Efficiency performance standards

Efficiency performance standards regulate motor efficiency and stipulate minimum efficiency requirements.

Motor manufacturers have used the designation ‘high-efficiency motor’ for many years. However, since the claim has generally been used by all motor manufacturers, it has been difficult for customers to tell which motors were in fact energy-saving.

To address this issue and to reduce energy consumption in USA, the American Congress introduced the Energy Policy Act of 1992 (EPAct), which came into force on 24 October 1997. EPAct prescribes that imported and US-manufactured foot-mounted motors for industry must comply with the minimum efficiency requirements stated in the EPAct list.

Other motor standards have since been introduced, and several are described below. In many ways they resemble each other, but there are often differences in the kW ratings they apply to.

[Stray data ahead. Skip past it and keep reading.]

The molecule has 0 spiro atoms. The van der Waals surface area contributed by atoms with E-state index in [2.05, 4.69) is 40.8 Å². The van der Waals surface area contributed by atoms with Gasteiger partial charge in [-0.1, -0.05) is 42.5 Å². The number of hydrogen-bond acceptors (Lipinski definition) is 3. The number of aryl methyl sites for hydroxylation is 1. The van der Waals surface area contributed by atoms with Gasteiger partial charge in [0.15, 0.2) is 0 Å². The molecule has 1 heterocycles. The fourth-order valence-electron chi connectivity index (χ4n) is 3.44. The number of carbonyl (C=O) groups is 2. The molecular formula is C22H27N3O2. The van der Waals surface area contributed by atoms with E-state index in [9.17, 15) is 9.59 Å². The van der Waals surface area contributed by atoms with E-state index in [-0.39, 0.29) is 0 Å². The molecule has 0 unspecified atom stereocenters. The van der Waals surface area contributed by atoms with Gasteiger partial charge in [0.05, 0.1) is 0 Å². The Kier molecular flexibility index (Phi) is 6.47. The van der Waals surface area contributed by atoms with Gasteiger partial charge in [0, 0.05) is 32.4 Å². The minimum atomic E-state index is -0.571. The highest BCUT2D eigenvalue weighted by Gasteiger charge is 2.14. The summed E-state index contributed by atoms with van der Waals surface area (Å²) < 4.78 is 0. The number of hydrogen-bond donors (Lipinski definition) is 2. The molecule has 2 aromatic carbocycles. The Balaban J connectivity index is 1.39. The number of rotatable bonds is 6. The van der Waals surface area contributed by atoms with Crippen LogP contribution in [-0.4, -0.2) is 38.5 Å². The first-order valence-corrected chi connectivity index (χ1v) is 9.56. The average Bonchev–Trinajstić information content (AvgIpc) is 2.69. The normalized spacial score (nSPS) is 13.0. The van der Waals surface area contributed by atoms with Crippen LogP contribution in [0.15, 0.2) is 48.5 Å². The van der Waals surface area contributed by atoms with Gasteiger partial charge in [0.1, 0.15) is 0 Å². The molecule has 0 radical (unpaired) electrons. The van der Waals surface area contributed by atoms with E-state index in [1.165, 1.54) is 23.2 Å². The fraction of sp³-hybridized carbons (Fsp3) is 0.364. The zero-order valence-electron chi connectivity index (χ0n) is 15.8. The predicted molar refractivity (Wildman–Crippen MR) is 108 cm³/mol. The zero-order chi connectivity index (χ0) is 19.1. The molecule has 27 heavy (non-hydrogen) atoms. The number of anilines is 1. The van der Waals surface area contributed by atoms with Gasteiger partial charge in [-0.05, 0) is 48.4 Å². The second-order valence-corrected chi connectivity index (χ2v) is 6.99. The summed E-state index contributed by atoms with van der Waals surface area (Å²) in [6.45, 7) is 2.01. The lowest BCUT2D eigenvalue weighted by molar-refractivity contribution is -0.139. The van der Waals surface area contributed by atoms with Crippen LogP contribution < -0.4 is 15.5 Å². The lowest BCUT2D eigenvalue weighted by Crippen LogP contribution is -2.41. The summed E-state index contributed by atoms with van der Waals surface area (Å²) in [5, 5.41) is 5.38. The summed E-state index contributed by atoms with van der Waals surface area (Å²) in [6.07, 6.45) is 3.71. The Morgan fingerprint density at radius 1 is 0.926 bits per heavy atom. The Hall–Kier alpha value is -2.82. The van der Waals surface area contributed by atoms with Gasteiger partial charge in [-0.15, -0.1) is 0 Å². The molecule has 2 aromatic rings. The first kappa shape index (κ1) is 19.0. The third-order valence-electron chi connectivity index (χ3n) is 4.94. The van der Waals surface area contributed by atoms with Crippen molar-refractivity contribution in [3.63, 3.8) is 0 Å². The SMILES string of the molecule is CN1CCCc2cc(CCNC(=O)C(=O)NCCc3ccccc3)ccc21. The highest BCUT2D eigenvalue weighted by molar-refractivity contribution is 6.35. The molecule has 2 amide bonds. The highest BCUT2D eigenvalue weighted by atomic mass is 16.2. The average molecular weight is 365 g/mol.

Minimum Energy Performance Standards (MEPS) Regulations in Australia. From 2001, all three-phase electric motors from 0.73 kW up to 185 kW have to meet the MEPS. The new standards are described in Australian/New Zealand standards AS/NZS 1359.5:2000, and these are made mandatory by state regulations. MEPS prescribes that products are to be removed from the market if they have unacceptably low energy efficiency. MEPS also defines minimum efficiency levels before a motor can be designated as a high-efficiency motor.

The IEC/EN standards cover what we normally call ‘IEC’ motors (Europe, Asia). The International Electrotechnical Commission (IEC) sets standards for motors used in many countries around the world. IEC 60034 standards contain recommended electrical practices developed by the participating IEC countries. Mechanical dimensions and tolerances of motors are specified by the IEC 600 72 and EN50347 standards. Metric units (SI units) apply.

The NEMA standards cover motors in the USA, Canada and other countries related to the US. NEMA is therefore primarily associated with motors used in North America. The National Electrical Manufacturers Association (NEMA) sets standards for a wide range of electrical products, including motors. The standards represent general industry practices and are supported by manufacturers of electrical equipment. The standard for motors is found in NEMA Standard Publication No. MG1. Some large motors may not fall under NEMA standards. Imperial (US) units apply.

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